Mid-to-late April keeps birders in the northeastern United States on edge as we want to see every species as it arrives and we don’t want to miss anything. We had some great birding in New York City parks this past weekend and I managed to get my Queens wood-warbler count up to nineteen for the year. And while the bright and colorful wood-warblers are always a crowd-pleaser, I spent some time paying attention to our colorless wood-warbler this weekend, Mniotilta varia, the Black-and-white Warbler.

The Black-and-white Warbler often creeps on tree trunks and branches, even upside-down, though with its snazzy black-and-white stripes it is unlikely to be mistaken for any species of nuthatch or creeper. I could swear that I once saw it referenced in an old bird book as a “Nuthatch Warbler” but I’ll retire my binoculars if I can remember where I saw that reference. The black-and-white is abundant in spring migration here in New York though generally, once a birder checks it off for the year, it is ignored. After all, who wants to bird in monochrome when spring migration so often offers technicolor?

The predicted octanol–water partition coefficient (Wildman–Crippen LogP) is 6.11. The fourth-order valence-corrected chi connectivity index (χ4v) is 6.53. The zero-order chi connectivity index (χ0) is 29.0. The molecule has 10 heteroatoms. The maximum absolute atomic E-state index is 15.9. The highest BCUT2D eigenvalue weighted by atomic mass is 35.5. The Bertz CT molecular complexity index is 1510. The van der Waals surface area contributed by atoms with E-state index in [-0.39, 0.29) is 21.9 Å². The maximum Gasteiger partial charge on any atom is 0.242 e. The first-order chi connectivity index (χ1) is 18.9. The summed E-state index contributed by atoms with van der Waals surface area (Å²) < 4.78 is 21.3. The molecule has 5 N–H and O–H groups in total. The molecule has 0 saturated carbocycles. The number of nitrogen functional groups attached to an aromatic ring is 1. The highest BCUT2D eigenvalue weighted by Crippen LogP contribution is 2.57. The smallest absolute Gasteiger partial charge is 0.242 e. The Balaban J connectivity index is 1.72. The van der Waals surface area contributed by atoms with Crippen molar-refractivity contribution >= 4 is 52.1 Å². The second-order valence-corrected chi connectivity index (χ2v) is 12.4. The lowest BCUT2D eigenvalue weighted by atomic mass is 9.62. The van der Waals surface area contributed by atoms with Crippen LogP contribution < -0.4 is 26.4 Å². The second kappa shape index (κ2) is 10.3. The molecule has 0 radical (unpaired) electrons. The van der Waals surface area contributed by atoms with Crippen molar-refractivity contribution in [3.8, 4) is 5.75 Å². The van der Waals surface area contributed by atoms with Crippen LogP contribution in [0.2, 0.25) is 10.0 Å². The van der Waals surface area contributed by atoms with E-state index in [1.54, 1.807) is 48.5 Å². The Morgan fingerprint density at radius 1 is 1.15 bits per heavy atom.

What’s not to like about the Black-and-white Warbler? Oh, yeah, the lack of color! What are we, Europeans?

All of the images in this post were taken in Forest Park, my home-away-from-home in spring, and all were digiscoped with my Swarovski digiscoping rig. Sitting or standing quietly while wood-warblers, even those without bright colors, forage around me is one of my favorite things to do.

Watching them hunt can be fun though. Here, a Black-and-white Warbler prepares to dismantle and eat an insect.

I think was an ant before the black-and-white dismembered it.

Remember this undertail pattern. Only Black-and-white Warblers have it!

Alright, enough of this nonsense. Bring on the gaudy birds!

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Written by Corey
Corey is a New Yorker who lived most of his life in upstate New York but has lived in Queens since 2008. He's only been birding since 2005 but has garnered a respectable life list by birding whenever he wasn't working as a union representative or spending time with his family. He lives in Forest Hills with Daisy and Desmond Shearwater. His bird photographs have appeared on the Today Show, in Birding, Living Bird Magazine, Bird Watcher's Digest, and many other fine publications. He is also the author of the American Birding Association Field Guide to the Birds of New York.